Hey there, time traveller!
This article was published 21/7/2017 (921 days ago), so information in it may no longer be current.
This will be the 10th year at the Winnipeg Fringe Theatre Festival for the folks at DnD Improv, who break out their outsized 20-sided dice to do their improvisational riff based on the role-playing game Dungeons and Dragons at the Gas Station Arts Centre.
The group’s primary prop is a pretty good metaphor for improv in general. When the participants are making it up as they go along, entertainment value can be a roll of the dice.
This year, the overall number of improv groups is down from last year, when some 17 different companies competed in the off-the-cuff sweepstakes.
This year, only nine groups enter the fringe fray in the improv category, and two of them are newcomers: Lauren and Amanda Do It (Planetarium Auditorium, Venue 10; next showing Saturday at 9:15 p.m.) is a saucy talk show-formatted comedy from Ottawa’s Toasted Theatre Company, promising a different theme and a different fringe artist guest every night. Over at Wee Johnny’s Irish Pub (Venue 15; next showing tonight at 10:30 p.m.), sketch comedians Hunks will be doing pretty much the same thing in Live Podcast Taping.
The seven remaining improv groups come to the fringe with estalished reputations and, to some extent, built-in audiences. Here’s the rundown of purely extemporaneous comedy in 2017.
(MTC Up the Alley, Venue 2; next showing Saturday at 1:45 p.m.) are newcomers compared to some of the more established local troupes, yet the six performers — Kenton J. Dyck, Yuri Hladio, Erin Meagan Schwartz, Michael Barkman, Matt Woelk and Bev Katherine — brought off the highest-rated improv show of 2016, with Free Press reviewer Aidan Geary enthusing: "In 45 minutes, the six Winnipeg performers sucked the audience into a vividly crafted small town, and managed to make them laugh, groan and genuinely care about the townsfolks’ bizarre problems."
Geary’s five-star review may have had something to do with the tight 45-minute running time of the show, since all the other companies do a full hour. In improv, tight is good.
(Pantages Mainstage, Venue 4; next showing today at 3:30 p.m.) a.k.a. duo Lee White and Stephen Sim, along with musical enabler DJ Hunnicutt, are celebrating their 20th fringe this year, and that experience shows. In 2016, Free Press reviewer Jen Zoratti described it thus:
"It’s their finely honed chemistry that makes them such a draw; the way they play off each other is practically telepathic."
(Gas Station Arts Centre, Venue 18, next showing is tonight at 8:45 p.m.) can do what other improvisers do, only they do it to music.
What’s amazing is that the spur-of-the-moment show tunes invented by Toby Hughes, Andrea del Campo, Jane Testar, RobYn Slade, Chadd Henderson and keyboardist Paul DeGurse could hold up against many of the songs you hear in many a contemporary musical. "This is as close to a sure thing as improv gets," wrote Jill Wilson of OJ’s 2016 show.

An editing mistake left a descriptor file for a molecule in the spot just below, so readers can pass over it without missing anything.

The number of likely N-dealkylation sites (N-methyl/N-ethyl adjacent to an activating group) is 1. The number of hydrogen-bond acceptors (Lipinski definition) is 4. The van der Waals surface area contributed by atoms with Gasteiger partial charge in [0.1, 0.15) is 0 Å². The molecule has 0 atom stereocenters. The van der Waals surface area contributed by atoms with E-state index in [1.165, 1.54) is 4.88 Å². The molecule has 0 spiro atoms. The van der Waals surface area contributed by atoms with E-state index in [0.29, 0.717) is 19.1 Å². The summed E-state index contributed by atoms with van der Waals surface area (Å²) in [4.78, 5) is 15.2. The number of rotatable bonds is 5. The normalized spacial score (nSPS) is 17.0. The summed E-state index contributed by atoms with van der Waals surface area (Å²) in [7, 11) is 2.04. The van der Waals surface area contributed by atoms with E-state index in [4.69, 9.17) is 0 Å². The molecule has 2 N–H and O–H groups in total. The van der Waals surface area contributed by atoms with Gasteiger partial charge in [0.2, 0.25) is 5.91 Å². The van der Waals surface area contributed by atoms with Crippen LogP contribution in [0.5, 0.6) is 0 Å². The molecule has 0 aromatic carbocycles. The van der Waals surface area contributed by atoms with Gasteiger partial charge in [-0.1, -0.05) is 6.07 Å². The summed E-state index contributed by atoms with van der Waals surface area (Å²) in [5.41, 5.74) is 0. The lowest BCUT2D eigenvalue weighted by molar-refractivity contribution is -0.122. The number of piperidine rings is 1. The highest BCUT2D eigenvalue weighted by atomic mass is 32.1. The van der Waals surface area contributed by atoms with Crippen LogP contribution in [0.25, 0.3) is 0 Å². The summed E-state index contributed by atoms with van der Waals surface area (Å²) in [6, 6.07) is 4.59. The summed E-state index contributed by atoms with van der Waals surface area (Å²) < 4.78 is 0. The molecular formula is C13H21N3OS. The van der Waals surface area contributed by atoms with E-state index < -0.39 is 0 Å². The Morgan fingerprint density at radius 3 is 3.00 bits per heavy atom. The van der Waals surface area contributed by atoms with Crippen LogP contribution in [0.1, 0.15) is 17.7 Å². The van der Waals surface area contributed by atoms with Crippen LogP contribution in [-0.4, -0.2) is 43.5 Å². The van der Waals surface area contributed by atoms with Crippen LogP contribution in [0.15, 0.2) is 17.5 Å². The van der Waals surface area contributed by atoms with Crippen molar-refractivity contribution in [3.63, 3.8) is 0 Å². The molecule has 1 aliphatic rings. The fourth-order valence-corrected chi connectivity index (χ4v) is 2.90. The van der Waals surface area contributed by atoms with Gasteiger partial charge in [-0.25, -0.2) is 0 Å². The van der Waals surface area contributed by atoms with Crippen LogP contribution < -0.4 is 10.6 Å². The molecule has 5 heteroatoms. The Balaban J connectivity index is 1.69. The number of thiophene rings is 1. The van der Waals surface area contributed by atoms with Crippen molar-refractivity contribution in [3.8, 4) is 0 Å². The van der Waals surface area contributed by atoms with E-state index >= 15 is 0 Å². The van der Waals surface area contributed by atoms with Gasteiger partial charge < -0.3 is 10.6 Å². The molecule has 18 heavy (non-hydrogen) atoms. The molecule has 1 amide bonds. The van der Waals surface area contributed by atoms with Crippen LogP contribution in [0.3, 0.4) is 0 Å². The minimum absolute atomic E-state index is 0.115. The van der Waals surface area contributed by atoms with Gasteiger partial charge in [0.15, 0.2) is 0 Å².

(Gas Station Arts Centre, Venue 18) don’t get stale with their fantasy-role-playing-game shtick, largely because of their penchant for hosting an array of guest improvisers to their already well-populated show. Last year, Wilson offered a good news/bad news critique: "It’s the fringe’s most lavish improv — featuring projections, costumes and props — but somehow that takes away from the "we’re making it up, folks!" atmosphere.
offer up the prospect of complimentary booze in their alcohol-enhanced Free Beer Episode IV: A Brew Hope (Duke of Kent Legion, Venue 23, next showing tonight at 9 p.m.). Local boys Luke Falconer and Shawn Kowalke exploit the venue for raucous fun, and in last year’s show, Free Press reviewer Brad Oswald noted "Improv is forever a hit-and-miss proposition, but this duo hits much more often than it misses."
share the same venue as Horrible Friends (Duke of Kent Legion, Venue 23, next showing is tonight at 10:45 p.m.) with their 2017 show Funk Beyond the Call of Booty. Trio Alan MacKenzie, Ed Cuddy and George McRobb got a middling review last year from Brad Oswald, who observed: "The jokes that hit were solid, but pacing was a problem as many setups of familiar improv games took longer than needed and prevented the show from sustaining its comedic momentum."
But, hey it’s been a year, and according to my optometrist, vision can get sharper over time.
ask the question "How Low German can you go?" with their new show Mennonite’s Guide to Savage Street Fighting 4: Cards Against the Rascals (at Cinematheque, Venue 7, next showing tonight at 10:45 p.m.).
One of the few improv troupes to guarantee a clean show, this may be the most family-friendly of all the improv groups out there, although that’s not necessarily a good thing when other groups have the decided advantage of letting their imaginations go where they will. Last year, Free Press reviewer Ben Wiebe gave the group two stars for their efforts.
In a way, Randall King was born into the entertainment beat.